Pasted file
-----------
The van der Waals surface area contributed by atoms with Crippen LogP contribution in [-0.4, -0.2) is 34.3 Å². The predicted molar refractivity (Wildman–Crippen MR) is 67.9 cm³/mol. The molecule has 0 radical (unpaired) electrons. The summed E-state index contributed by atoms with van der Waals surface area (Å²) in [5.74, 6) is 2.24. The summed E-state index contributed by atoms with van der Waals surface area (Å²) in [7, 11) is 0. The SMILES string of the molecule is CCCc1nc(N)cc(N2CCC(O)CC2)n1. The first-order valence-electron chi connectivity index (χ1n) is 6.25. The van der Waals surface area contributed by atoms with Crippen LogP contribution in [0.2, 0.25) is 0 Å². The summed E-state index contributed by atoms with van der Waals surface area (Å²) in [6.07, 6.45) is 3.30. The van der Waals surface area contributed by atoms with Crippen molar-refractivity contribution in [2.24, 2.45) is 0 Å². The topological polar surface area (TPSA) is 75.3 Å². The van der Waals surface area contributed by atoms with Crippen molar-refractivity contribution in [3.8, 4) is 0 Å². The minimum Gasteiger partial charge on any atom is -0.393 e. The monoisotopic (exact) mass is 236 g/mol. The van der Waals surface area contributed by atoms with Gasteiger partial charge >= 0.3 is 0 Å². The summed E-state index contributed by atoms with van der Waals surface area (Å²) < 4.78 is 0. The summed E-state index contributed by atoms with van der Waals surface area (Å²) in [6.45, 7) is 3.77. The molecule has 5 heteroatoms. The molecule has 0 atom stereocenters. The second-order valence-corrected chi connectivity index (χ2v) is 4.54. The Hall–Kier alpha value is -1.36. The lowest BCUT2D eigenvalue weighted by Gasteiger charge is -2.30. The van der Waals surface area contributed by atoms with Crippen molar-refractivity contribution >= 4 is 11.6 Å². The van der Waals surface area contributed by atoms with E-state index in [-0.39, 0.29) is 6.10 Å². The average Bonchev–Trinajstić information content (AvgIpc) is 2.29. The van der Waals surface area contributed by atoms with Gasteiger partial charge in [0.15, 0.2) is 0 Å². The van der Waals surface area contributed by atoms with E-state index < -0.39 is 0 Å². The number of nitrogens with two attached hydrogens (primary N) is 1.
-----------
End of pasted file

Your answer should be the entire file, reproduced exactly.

The van der Waals surface area contributed by atoms with Crippen LogP contribution in [-0.4, -0.2) is 34.3 Å². The predicted molar refractivity (Wildman–Crippen MR) is 67.9 cm³/mol. The molecule has 0 radical (unpaired) electrons. The summed E-state index contributed by atoms with van der Waals surface area (Å²) in [5.74, 6) is 2.24. The summed E-state index contributed by atoms with van der Waals surface area (Å²) in [7, 11) is 0. The SMILES string of the molecule is CCCc1nc(N)cc(N2CCC(O)CC2)n1. The first-order valence-electron chi connectivity index (χ1n) is 6.25. The van der Waals surface area contributed by atoms with Crippen LogP contribution in [0.2, 0.25) is 0 Å². The summed E-state index contributed by atoms with van der Waals surface area (Å²) in [6.07, 6.45) is 3.30. The van der Waals surface area contributed by atoms with Crippen molar-refractivity contribution in [2.24, 2.45) is 0 Å². The topological polar surface area (TPSA) is 75.3 Å². The van der Waals surface area contributed by atoms with Crippen molar-refractivity contribution in [3.8, 4) is 0 Å². The minimum Gasteiger partial charge on any atom is -0.393 e. The monoisotopic (exact) mass is 236 g/mol. The van der Waals surface area contributed by atoms with Gasteiger partial charge >= 0.3 is 0 Å². The summed E-state index contributed by atoms with van der Waals surface area (Å²) < 4.78 is 0. The summed E-state index contributed by atoms with van der Waals surface area (Å²) in [6.45, 7) is 3.77. The molecule has 5 heteroatoms. The molecule has 0 atom stereocenters. The second-order valence-corrected chi connectivity index (χ2v) is 4.54. The Hall–Kier alpha value is -1.36. The lowest BCUT2D eigenvalue weighted by Gasteiger charge is -2.30. The van der Waals surface area contributed by atoms with Crippen molar-refractivity contribution >= 4 is 11.6 Å². The van der Waals surface area contributed by atoms with E-state index in [-0.39, 0.29) is 6.10 Å². The average Bonchev–Trinajstić information content (AvgIpc) is 2.29. The van der Waals surface area contributed by atoms with Gasteiger partial charge in [0.15, 0.2) is 0 Å². The van der Waals surface area contributed by atoms with E-state index < -0.39 is 0 Å². The number of nitrogens with two attached hydrogens (primary N) is 1.